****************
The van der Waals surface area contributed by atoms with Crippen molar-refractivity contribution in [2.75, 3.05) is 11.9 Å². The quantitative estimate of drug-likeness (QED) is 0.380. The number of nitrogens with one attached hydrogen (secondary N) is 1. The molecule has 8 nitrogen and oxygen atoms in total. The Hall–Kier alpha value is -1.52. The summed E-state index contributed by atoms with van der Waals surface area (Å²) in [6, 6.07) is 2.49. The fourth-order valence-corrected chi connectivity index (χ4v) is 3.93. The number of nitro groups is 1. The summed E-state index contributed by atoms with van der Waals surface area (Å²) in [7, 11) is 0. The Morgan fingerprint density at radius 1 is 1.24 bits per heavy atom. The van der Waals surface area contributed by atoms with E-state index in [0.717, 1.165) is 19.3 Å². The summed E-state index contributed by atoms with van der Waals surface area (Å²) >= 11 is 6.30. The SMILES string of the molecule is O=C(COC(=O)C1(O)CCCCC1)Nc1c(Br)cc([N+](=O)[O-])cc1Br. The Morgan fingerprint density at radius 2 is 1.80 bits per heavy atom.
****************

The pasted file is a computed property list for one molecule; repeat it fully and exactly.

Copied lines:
The van der Waals surface area contributed by atoms with Crippen molar-refractivity contribution in [2.75, 3.05) is 11.9 Å². The quantitative estimate of drug-likeness (QED) is 0.380. The number of nitrogens with one attached hydrogen (secondary N) is 1. The molecule has 8 nitrogen and oxygen atoms in total. The Hall–Kier alpha value is -1.52. The summed E-state index contributed by atoms with van der Waals surface area (Å²) in [6, 6.07) is 2.49. The fourth-order valence-corrected chi connectivity index (χ4v) is 3.93. The number of nitro groups is 1. The summed E-state index contributed by atoms with van der Waals surface area (Å²) in [7, 11) is 0. The Morgan fingerprint density at radius 1 is 1.24 bits per heavy atom. The van der Waals surface area contributed by atoms with E-state index in [0.717, 1.165) is 19.3 Å². The summed E-state index contributed by atoms with van der Waals surface area (Å²) >= 11 is 6.30. The SMILES string of the molecule is O=C(COC(=O)C1(O)CCCCC1)Nc1c(Br)cc([N+](=O)[O-])cc1Br. The Morgan fingerprint density at radius 2 is 1.80 bits per heavy atom.